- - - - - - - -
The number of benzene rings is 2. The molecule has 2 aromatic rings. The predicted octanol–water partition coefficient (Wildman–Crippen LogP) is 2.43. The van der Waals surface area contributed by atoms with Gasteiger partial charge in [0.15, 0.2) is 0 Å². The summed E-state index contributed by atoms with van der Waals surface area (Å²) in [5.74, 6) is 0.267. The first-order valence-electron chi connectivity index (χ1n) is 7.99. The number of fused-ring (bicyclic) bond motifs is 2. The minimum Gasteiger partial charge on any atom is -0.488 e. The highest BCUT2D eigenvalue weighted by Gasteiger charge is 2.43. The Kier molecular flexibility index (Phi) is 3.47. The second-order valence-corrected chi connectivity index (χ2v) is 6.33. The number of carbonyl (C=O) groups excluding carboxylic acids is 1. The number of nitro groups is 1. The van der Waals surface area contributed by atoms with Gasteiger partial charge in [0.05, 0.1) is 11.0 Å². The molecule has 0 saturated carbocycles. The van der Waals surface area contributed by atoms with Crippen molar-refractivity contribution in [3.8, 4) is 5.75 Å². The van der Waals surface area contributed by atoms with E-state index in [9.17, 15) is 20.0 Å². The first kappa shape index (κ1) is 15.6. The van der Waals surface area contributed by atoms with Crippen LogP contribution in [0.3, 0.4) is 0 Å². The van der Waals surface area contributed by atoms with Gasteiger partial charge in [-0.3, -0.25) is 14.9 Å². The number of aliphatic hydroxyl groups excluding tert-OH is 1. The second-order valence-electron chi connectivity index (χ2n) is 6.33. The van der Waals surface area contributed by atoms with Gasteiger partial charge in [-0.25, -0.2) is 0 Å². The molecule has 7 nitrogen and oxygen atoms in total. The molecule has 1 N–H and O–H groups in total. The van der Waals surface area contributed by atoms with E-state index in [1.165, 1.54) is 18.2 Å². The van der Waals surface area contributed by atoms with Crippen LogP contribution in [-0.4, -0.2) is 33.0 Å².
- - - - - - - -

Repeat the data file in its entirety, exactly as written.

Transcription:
The number of benzene rings is 2. The molecule has 2 aromatic rings. The predicted octanol–water partition coefficient (Wildman–Crippen LogP) is 2.43. The van der Waals surface area contributed by atoms with Gasteiger partial charge in [0.15, 0.2) is 0 Å². The summed E-state index contributed by atoms with van der Waals surface area (Å²) in [5.74, 6) is 0.267. The first-order valence-electron chi connectivity index (χ1n) is 7.99. The number of fused-ring (bicyclic) bond motifs is 2. The minimum Gasteiger partial charge on any atom is -0.488 e. The highest BCUT2D eigenvalue weighted by Gasteiger charge is 2.43. The Kier molecular flexibility index (Phi) is 3.47. The second-order valence-corrected chi connectivity index (χ2v) is 6.33. The number of carbonyl (C=O) groups excluding carboxylic acids is 1. The number of nitro groups is 1. The van der Waals surface area contributed by atoms with Gasteiger partial charge in [0.05, 0.1) is 11.0 Å². The molecule has 0 saturated carbocycles. The van der Waals surface area contributed by atoms with Crippen molar-refractivity contribution in [3.8, 4) is 5.75 Å². The van der Waals surface area contributed by atoms with E-state index in [9.17, 15) is 20.0 Å². The first kappa shape index (κ1) is 15.6. The van der Waals surface area contributed by atoms with Crippen LogP contribution in [0.3, 0.4) is 0 Å². The van der Waals surface area contributed by atoms with Gasteiger partial charge in [-0.3, -0.25) is 14.9 Å². The number of aliphatic hydroxyl groups excluding tert-OH is 1. The second-order valence-electron chi connectivity index (χ2n) is 6.33. The van der Waals surface area contributed by atoms with Gasteiger partial charge in [-0.25, -0.2) is 0 Å². The molecule has 7 nitrogen and oxygen atoms in total. The molecule has 1 N–H and O–H groups in total. The van der Waals surface area contributed by atoms with E-state index in [1.165, 1.54) is 18.2 Å². The van der Waals surface area contributed by atoms with Crippen LogP contribution in [-0.4, -0.2) is 33.0 Å².